Richard Alleyne reports on the intriguing theory that Hibbs Bosons from the future are preventing the Large Hadron Collidor from working:
The pair’s hypothesis centres around the Higgs Boson, a mysterious tiny particle and building block of life that it is hoped the LHC will discover.
They have come up with a theory that it will “ripple backward through time” and stop the collider before it could make one, like a time traveler who goes back in time to kill his grandfather.
“It must be our prediction that all Higgs producing machines shall have bad luck,” Dr. Nielsen said.
Aha, I hear you saying, isn’t the idea of events in the future causing events in the past incoherent? Fortunately, I’m here to tell you that the answer is no. Way back in the July 1964 issue of Philosophical Review, Michael Dummett published “Bringing About the Past” which persuasively argued that backwards causation is just as conceptually sound as the idea of forwards causation. That said, it remains an open question of empirical science whether any actual examples of backwards causation exist.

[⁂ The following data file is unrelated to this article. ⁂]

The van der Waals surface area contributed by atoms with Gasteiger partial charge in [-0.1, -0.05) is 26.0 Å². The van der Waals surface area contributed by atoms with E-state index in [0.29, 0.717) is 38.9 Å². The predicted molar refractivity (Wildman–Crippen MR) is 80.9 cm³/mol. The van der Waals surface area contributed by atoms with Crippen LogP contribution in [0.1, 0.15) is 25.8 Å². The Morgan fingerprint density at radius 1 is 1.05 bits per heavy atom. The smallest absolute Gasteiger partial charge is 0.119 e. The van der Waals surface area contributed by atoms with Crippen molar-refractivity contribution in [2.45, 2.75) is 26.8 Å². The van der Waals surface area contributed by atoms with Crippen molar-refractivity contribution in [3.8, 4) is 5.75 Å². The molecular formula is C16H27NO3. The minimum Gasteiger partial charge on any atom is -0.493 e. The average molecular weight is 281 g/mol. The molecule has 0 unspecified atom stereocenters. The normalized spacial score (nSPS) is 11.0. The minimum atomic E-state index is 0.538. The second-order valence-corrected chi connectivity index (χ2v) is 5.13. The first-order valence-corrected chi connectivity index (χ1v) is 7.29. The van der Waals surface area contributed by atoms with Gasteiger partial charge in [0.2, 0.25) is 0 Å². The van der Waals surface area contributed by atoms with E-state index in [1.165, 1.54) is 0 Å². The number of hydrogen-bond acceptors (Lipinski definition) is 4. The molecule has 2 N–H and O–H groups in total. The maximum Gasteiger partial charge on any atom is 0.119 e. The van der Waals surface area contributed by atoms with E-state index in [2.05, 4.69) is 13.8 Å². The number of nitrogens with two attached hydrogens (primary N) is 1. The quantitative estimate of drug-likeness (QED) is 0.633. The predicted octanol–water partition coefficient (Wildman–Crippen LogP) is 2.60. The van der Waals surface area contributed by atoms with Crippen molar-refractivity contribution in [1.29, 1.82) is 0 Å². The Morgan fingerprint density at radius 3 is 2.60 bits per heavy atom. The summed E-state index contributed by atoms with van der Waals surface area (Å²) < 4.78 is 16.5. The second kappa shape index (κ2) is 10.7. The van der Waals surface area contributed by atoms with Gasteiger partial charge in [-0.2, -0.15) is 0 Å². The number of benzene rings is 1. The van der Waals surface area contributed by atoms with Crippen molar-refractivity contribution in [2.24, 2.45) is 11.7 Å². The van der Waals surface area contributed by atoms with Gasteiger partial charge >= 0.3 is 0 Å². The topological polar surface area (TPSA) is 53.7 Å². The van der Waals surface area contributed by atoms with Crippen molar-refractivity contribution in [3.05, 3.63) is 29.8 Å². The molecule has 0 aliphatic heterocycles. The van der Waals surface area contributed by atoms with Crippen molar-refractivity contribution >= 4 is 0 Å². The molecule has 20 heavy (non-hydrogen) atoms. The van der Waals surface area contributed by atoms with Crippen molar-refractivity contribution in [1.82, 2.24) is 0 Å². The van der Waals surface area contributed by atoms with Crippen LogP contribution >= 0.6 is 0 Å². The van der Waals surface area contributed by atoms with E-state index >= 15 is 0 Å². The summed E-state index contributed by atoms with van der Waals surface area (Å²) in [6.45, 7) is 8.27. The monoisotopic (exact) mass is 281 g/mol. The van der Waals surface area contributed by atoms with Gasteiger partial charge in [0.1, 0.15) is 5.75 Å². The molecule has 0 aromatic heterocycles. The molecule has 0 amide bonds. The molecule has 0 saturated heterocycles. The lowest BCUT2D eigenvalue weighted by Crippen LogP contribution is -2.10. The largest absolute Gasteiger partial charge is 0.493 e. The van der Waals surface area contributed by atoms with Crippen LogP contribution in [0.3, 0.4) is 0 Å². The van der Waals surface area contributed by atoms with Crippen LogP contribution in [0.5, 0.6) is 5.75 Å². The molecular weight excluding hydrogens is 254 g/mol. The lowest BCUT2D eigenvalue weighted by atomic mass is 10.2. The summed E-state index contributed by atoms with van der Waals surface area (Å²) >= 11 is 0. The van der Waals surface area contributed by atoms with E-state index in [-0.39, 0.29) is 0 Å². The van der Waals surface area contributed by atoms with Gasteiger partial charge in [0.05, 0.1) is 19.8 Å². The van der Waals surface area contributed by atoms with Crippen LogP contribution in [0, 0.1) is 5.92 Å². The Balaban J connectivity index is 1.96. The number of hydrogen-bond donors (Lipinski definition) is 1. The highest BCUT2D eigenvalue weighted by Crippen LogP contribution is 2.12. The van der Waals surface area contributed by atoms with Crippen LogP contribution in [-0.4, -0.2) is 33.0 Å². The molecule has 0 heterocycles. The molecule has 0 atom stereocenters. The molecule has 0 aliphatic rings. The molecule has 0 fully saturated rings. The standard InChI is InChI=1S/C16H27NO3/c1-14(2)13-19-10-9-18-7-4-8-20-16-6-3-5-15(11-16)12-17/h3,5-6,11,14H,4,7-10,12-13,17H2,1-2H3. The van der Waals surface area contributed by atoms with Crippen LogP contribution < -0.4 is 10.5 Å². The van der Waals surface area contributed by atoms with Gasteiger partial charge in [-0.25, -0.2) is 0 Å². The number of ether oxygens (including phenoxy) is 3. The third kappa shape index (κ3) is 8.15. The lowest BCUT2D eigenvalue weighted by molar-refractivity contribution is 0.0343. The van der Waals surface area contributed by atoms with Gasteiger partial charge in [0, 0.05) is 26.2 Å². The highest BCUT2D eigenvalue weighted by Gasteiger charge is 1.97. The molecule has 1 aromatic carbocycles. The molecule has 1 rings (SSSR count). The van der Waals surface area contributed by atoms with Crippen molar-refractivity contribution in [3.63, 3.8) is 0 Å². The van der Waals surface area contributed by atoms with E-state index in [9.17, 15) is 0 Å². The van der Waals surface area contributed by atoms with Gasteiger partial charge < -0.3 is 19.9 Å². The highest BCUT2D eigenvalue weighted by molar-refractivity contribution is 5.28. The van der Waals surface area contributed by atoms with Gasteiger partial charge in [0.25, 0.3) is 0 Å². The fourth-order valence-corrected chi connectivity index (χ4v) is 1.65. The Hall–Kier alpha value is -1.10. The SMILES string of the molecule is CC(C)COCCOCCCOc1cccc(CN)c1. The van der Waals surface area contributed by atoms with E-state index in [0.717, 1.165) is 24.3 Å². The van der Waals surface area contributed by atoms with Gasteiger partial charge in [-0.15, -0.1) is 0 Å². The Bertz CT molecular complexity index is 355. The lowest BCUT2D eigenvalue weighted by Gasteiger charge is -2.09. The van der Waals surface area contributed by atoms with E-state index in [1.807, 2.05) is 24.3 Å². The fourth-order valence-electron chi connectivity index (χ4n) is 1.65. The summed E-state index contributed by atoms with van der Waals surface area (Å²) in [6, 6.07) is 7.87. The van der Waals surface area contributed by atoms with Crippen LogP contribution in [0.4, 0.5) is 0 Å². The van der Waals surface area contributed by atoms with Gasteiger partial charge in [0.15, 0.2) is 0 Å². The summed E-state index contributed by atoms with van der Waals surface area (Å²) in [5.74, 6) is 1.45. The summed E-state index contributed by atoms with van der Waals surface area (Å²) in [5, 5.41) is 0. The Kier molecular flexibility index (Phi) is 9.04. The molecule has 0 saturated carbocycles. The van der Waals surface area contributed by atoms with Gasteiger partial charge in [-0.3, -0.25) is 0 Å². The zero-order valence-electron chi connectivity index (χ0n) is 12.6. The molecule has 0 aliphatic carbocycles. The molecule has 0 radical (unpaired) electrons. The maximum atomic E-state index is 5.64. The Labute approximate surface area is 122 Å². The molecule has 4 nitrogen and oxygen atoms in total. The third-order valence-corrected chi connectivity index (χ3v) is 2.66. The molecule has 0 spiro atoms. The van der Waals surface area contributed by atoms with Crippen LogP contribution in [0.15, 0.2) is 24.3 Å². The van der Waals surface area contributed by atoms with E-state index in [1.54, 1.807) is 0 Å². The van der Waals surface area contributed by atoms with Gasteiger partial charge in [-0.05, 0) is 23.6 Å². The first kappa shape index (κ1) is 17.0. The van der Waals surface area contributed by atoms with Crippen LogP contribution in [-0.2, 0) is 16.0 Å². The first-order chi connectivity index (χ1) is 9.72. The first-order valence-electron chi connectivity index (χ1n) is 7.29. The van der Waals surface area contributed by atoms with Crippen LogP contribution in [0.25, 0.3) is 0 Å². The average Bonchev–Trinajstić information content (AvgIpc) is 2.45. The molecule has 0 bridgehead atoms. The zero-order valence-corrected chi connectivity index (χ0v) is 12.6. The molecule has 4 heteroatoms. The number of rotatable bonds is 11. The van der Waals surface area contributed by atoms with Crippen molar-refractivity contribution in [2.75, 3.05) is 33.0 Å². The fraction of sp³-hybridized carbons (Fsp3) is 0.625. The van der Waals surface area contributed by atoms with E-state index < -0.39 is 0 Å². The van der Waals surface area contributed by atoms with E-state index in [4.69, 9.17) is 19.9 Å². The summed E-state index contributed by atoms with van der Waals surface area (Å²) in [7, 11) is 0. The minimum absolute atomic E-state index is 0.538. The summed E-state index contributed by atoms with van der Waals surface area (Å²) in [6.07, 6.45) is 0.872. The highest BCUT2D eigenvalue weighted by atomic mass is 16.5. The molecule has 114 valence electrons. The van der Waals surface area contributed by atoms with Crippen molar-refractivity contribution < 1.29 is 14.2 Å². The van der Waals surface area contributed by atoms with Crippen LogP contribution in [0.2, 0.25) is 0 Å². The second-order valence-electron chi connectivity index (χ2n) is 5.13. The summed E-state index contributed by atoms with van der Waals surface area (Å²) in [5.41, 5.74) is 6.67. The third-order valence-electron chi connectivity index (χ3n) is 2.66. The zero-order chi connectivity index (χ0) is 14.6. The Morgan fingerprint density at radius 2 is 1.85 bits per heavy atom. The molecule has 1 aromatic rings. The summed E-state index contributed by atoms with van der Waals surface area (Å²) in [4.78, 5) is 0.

Holger Nielsen and Masao Ninomiya think that we may have such a situation on our hands, and they argue in “Test of Effect from Future in Large Hadron Collider: a Proposal” and “Search for Effect of Influence from Future in Large Hadron Collider” that the circumstances now exist to perform empirical tests to locate backward causation in action.